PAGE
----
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Design: Peter Wentzler, Hinz & Kunst, Braunschweig


"Ich" (Me)

Self-portrait by Franz Ehrlich (1934)


"Ohne Titel" (Untitled)

Drawing executed in custody in Zwickau or Waldheim Prison between 1934 and 1937. Bauhaus Dessau Foundation


Photo: Peter Hansen

"Jedem das Seine" (To Each His Own)

Letters designed by Franz Ehrlich for the inscription in the Buchenwald Concentration Camp gate (1938)


Photo: Peter Hansen


Visitors at the exhibition in the Neues Museum in Weimar during the opening on 2 August 2009

Franz Ehrlich. A “Bauhäusler” in the Resistance and the Concentration Camp

A special exhibition of the Buchenwald and Mittelbau-Dora Memorials Foundation in cooperation with the Klassik Stiftung Weimar and the Stiftung Bauhaus Dessau within the framework of the Bauhaus Year 2009, presented from 2 August to 11 October 2009 at the Neues Museum in Weimar

Franz Ehrlich (1907–1984), master pupil at Bauhaus Dessau, designer and architect, was one of the "Bauhäusler" whose œuvre has only recently been rediscovered. The exhibition takes an informative look at an important aspect of that œuvre. It focusses on Ehrlich’s time as a member of the antifascist resistance, in prison, and at Buchenwald Concentration Camp, where he was in custody until 1939. The show is divided into the following sections:

"Pictures from Prison"

When the National Socialists seized power in 1933, Franz Ehrlich was working for the Otto Beyer publishing company and the magazine die neue linie in Leipzig. Despite the risk of being arrested like thousands of other members of his party, he joined a Communist resistance group. His brief professional career was brought to an end when he was arrested by the Gestapo in 1934. His girlfriend was permitted to bring him painting utensils to his place of detention pending trial. As a means of psychological survival, he carried out numerous works on paper, more than fifty of which he managed to hold on to throughout his years of imprisonment. 

"Jedem das Seine", 1938

Even in the concentration camp, Franz Ehrlich continued to display loyalty to his beliefs. In 1938, the head of the SS construction office ordered him to design the letters for the motto "Jedem das Seine" ("To Each His Own"). Installed in the camp gate so as to be readable from the inside, it was intended to demonstrate the right claimed by the SS to practise brutal selection and murder. For his design of the letters, Ehrlich took inspiration from masters of the Bauhaus and his teacher Joost Schmidt. His design was thus a subtle intervention against the spirit of the inscription. 

Homage to an Anachronist

-273,15 °C = 0 Kelvin is a media installation by Nina Fischer and Maroan el Sani on the broadcasting company headquarters in Nalepastrasse in Berlin, Franz Ehrlich’s masterwork. In the exhibition, this media installation served to pay homage to the artist.


Franz Joseph Ehrlich is born on 28 December 1907 in Leipzig-Reudnitz as the second child of a mechanic and a housewife. He has six brothers and sisters and attends primary school. Apprenticeship as a mechanical engineering fitter, Sunday and evening vocational training school of the Polytechnische Gesellschaft in Leipzig.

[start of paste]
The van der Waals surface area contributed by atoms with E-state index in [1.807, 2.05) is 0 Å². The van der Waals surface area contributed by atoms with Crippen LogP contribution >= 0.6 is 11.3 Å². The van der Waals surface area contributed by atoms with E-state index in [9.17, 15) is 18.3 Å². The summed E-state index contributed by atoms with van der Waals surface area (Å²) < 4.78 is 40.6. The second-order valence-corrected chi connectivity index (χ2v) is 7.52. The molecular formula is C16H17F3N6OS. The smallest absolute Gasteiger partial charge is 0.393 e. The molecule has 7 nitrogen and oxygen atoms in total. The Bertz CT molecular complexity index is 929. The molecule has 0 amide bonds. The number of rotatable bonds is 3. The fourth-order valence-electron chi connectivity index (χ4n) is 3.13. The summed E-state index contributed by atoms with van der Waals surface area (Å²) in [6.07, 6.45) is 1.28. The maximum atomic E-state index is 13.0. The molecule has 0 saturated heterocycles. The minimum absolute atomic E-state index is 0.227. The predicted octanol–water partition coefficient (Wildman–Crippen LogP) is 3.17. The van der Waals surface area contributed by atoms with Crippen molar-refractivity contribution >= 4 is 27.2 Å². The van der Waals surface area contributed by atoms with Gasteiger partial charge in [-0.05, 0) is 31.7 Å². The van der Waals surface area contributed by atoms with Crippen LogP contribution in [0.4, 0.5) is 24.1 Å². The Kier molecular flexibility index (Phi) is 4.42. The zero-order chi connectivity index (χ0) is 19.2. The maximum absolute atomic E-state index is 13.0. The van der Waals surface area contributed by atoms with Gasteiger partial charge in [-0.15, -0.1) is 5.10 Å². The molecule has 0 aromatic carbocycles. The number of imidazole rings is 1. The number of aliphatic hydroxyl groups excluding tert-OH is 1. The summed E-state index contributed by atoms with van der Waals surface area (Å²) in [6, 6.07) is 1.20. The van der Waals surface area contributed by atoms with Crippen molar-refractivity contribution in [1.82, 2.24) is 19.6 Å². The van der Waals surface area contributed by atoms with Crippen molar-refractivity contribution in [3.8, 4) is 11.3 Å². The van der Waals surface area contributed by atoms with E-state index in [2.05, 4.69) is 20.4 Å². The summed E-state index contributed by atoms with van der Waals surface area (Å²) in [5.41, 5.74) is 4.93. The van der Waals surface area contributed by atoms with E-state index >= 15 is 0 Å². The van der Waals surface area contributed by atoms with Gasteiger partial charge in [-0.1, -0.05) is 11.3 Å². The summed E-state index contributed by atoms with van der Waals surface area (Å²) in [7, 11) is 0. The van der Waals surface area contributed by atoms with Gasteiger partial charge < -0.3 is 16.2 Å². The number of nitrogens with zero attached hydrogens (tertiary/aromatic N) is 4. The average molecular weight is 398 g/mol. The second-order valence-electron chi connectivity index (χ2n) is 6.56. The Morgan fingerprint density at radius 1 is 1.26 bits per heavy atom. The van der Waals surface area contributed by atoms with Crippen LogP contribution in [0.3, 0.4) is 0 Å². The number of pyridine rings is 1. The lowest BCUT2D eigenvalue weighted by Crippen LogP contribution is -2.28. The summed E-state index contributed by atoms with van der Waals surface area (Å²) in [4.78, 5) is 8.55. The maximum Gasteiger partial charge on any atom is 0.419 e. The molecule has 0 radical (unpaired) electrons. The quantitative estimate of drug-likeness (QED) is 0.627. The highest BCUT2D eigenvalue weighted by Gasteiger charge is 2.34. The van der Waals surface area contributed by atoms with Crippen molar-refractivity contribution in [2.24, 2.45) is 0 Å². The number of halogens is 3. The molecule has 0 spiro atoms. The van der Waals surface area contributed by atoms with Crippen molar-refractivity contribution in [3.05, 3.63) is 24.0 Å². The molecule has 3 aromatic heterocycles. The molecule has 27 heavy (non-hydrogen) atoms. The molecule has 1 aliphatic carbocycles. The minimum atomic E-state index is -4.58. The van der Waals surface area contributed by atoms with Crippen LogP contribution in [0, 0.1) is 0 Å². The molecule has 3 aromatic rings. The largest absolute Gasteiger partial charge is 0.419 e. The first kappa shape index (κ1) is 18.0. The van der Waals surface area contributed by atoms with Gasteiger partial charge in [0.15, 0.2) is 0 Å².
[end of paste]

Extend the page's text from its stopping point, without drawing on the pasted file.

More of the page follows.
Student and employee of the Dessau Bauhaus. Basic studies with Josef Albers and László Moholy-Nagy. Advanced studies with Paul Klee, Wassily Kandinsky, Joost Schmidt, Oskar Schlemmer, Wilhelm Ostwald and Fritz Köhn. Student representative in the masters’ council. 1930 "Bauhaus Diplom" from the sculpture workshop. 1930 member of the German Communist Party.

Employment in the studios of Walter Gropius, Mies van der Rohe and Hans Pölzig. 1932 with Heinz Loew and Fritz Winter in the design workshop "Studio Z", Berlin.

Graphic designer for advertising at Otto Beyer publishing company, Leipzig. Activity in the resistance: co-editorship of the illegal magazine Junge Garde.

Arrest. 1935 sentenced to three years’ imprisonment for "preparations for high treason". Imprisonment in the penitentiaries in Waldheim and Zwickau.

In Buchenwald Concentration Camp. Construction office inmates’ detachment. Designs and construction drawings for the SS. Active in the camp resistance organization.

1939 release from Buchenwald. Classified as "unworthy of military service" and excluded from service in the Wehrmacht. Conscripted to employment in the SS construction office in Buchenwald and the Central SS Office of Budget and Building, Berlin.

From April 1943 in Greece and the Balkans with Wehrmacht penal division IV/999. Taken prisoner of war by the Yugoslavs.

Head of the department of reconstruction in the Dresden city council. Design for initial reconstruction measures. Construction plan for the Heller district. Reconstruction of the municipal theatre. Member of the SED (Socialist Unity Party).

Free-lance architect with a designer group in Dresden. From 1950 technical director of the VVB Industrie-Entwurf Berlin (projection and construction management of industrial facilities for the GDR’s first five-year plan). Resignation in context of "formalism debate".

Construction management and designs for school and university buildings, broadcasting and television studios, hospitals, concert halls and museums. From 1957 furniture design for the VEB Deutsche Werkstätten Hellerau (modular furniture series 602).

Exhibition designs for international fairs in Yugoslavia, Ceylon, Indonesia and Finland. Commissioned architect for the GDR ministry of foreign trade (design and construction of trade missions in Moscow, Prague, Budapest, Brussels, Paris and New Delhi).

From 1979 professional activities in Berlin restricted for health reasons. Late 1980 first exhibition “Franz Ehrlich – The Early Years” at the Galerie am Sachsenplatz, Leipzig. Franz Ehrlich dies on 28 November 1984 in Bernburg/Saale.